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Visualization: Seeing is Believing … Not Necessarily Achieving

2011 December 27
by Marquita Herald

I do not rush into actual work. When I get a new idea, I start at once building it up in my imagination, and make improvements and operate the device in my mind. When I have gone so far as to embody everything in my invention, every possible improvement I can think of, and when I see no fault anywhere, I put into concrete form the final product of my brain. ~Nikola Tesla, Physicist and Electrical Engineer

To make your dreams come true, visualize your goals as already complete in full color and in the most vivid details you can muster, and then allow yourself to f-e-e-l (fuel your emotions) it and you will “attract” your goals to you … or so the advice goes from self-help experts.

I admit I have mixed feelings about the practice of visualizing goals. On the one hand, I’ve seen so many people take verbatim the if you think it you will attract it message only to end up frustrated and disillusioned when nothing appeared. On the other hand, as I sit here typing this article, there is a vision board on the wall behind my laptop with images of my goals.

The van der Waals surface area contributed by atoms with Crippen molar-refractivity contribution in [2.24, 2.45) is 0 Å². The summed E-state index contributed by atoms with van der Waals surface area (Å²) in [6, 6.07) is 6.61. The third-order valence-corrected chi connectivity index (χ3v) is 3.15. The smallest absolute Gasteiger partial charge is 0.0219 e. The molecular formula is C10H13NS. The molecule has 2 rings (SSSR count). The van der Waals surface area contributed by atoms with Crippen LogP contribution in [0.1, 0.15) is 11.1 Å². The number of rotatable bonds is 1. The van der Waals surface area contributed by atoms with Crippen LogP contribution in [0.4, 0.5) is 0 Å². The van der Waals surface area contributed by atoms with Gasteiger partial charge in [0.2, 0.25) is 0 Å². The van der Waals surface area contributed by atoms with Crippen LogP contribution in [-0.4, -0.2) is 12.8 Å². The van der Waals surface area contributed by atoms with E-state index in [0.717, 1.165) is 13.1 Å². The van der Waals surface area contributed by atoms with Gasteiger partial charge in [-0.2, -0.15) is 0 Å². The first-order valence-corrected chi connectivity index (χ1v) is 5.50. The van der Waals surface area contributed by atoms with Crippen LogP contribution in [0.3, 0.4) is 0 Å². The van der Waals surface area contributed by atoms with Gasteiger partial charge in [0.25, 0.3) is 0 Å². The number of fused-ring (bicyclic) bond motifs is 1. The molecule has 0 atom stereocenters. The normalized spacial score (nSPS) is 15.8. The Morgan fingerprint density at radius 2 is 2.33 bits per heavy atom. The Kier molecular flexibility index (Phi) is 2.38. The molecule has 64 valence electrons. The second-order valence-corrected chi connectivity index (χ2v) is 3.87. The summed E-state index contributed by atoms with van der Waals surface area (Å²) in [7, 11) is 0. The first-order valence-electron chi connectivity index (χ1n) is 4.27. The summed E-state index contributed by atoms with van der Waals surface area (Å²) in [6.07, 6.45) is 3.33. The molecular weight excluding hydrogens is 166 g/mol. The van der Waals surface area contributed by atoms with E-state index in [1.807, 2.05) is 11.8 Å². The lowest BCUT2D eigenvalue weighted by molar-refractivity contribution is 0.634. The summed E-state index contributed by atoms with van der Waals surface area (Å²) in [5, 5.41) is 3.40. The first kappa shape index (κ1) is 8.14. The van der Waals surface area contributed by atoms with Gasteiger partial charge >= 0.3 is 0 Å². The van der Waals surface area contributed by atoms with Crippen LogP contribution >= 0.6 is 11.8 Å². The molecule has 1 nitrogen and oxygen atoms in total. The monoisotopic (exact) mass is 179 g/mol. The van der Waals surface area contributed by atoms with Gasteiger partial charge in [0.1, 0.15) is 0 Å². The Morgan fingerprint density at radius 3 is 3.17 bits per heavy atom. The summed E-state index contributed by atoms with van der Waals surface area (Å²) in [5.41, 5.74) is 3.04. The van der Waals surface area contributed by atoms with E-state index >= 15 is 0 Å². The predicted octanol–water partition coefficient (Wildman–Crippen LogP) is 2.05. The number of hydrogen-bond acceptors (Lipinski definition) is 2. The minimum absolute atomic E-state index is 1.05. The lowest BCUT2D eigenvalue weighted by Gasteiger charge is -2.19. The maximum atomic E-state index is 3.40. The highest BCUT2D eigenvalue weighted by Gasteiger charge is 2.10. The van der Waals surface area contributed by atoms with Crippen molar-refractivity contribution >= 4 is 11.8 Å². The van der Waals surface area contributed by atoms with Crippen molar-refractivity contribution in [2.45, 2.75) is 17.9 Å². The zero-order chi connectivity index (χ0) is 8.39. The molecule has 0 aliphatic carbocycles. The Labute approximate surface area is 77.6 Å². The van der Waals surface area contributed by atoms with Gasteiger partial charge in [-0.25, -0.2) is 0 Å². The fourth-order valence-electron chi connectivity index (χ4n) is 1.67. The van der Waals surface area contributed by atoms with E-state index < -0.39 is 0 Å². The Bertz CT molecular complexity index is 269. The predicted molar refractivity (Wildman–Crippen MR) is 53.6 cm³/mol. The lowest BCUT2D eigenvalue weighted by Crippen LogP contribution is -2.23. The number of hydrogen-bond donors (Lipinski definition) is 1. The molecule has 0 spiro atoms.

It’s doubtful that even the most hardened skeptic would argue with the fact that before we can truly believe in a goal, we first must have an idea of what it looks like. This is where visualization comes in. In its most basic form, visualization is simply creating a mental image of a future event. When we visualize our desired outcome, we begin to “see” the possibility of achieving it. Through visualization, we catch a glimpse of something we want to have happen, obtain or achieve; and when this happens, theoretically we then become motivated and prepared to pursue our goal.

The good news: Visualization does work … to some extent

A very common line of reasoning used in many self-help books is that visualization has been proven to work scientifically. To be honest, when I researched the subject I discovered they were telling the truth.

Science has indeed shown that visualization does work to some extent, primarily in the field of sports psychology. Some studies have shown things like athletes who visualized shooting free throws did just as well as those who actually practiced. Others showed that by visualizing weight training, some athletes gained muscle mass—not as much as those who actually did the training, but they did gain muscle mass. Golf greats Tiger Woods and Jack Nicklaus have both used visualization, as have many others.